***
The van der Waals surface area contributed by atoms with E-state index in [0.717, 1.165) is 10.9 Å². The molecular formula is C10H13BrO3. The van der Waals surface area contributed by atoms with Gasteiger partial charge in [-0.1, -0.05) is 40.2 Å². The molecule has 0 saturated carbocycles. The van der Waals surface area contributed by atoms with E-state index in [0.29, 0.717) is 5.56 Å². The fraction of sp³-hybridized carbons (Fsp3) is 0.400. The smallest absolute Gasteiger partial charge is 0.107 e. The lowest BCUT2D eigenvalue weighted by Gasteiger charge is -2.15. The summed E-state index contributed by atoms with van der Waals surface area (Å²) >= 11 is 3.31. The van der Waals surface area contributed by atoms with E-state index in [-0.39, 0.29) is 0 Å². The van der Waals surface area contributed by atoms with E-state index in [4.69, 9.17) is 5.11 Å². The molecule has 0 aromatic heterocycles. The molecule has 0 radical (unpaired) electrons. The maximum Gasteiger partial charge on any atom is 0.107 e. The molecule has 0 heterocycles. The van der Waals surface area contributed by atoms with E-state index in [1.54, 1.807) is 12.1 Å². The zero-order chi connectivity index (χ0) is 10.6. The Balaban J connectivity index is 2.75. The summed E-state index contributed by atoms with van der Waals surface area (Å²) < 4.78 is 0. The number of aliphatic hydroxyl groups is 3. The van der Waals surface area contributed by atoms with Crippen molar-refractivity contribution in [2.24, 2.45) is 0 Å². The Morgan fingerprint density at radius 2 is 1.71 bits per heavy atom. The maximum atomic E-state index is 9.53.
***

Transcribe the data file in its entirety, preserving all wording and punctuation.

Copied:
The van der Waals surface area contributed by atoms with E-state index in [0.717, 1.165) is 10.9 Å². The molecular formula is C10H13BrO3. The van der Waals surface area contributed by atoms with Gasteiger partial charge in [-0.1, -0.05) is 40.2 Å². The molecule has 0 saturated carbocycles. The van der Waals surface area contributed by atoms with E-state index in [0.29, 0.717) is 5.56 Å². The fraction of sp³-hybridized carbons (Fsp3) is 0.400. The smallest absolute Gasteiger partial charge is 0.107 e. The lowest BCUT2D eigenvalue weighted by Gasteiger charge is -2.15. The summed E-state index contributed by atoms with van der Waals surface area (Å²) >= 11 is 3.31. The van der Waals surface area contributed by atoms with E-state index in [-0.39, 0.29) is 0 Å². The van der Waals surface area contributed by atoms with E-state index in [4.69, 9.17) is 5.11 Å². The molecule has 0 aromatic heterocycles. The molecule has 0 radical (unpaired) electrons. The maximum Gasteiger partial charge on any atom is 0.107 e. The molecule has 0 heterocycles. The van der Waals surface area contributed by atoms with E-state index in [1.54, 1.807) is 12.1 Å². The zero-order chi connectivity index (χ0) is 10.6. The Balaban J connectivity index is 2.75. The summed E-state index contributed by atoms with van der Waals surface area (Å²) < 4.78 is 0. The number of aliphatic hydroxyl groups is 3. The van der Waals surface area contributed by atoms with Crippen molar-refractivity contribution in [2.24, 2.45) is 0 Å². The Morgan fingerprint density at radius 2 is 1.71 bits per heavy atom. The maximum atomic E-state index is 9.53.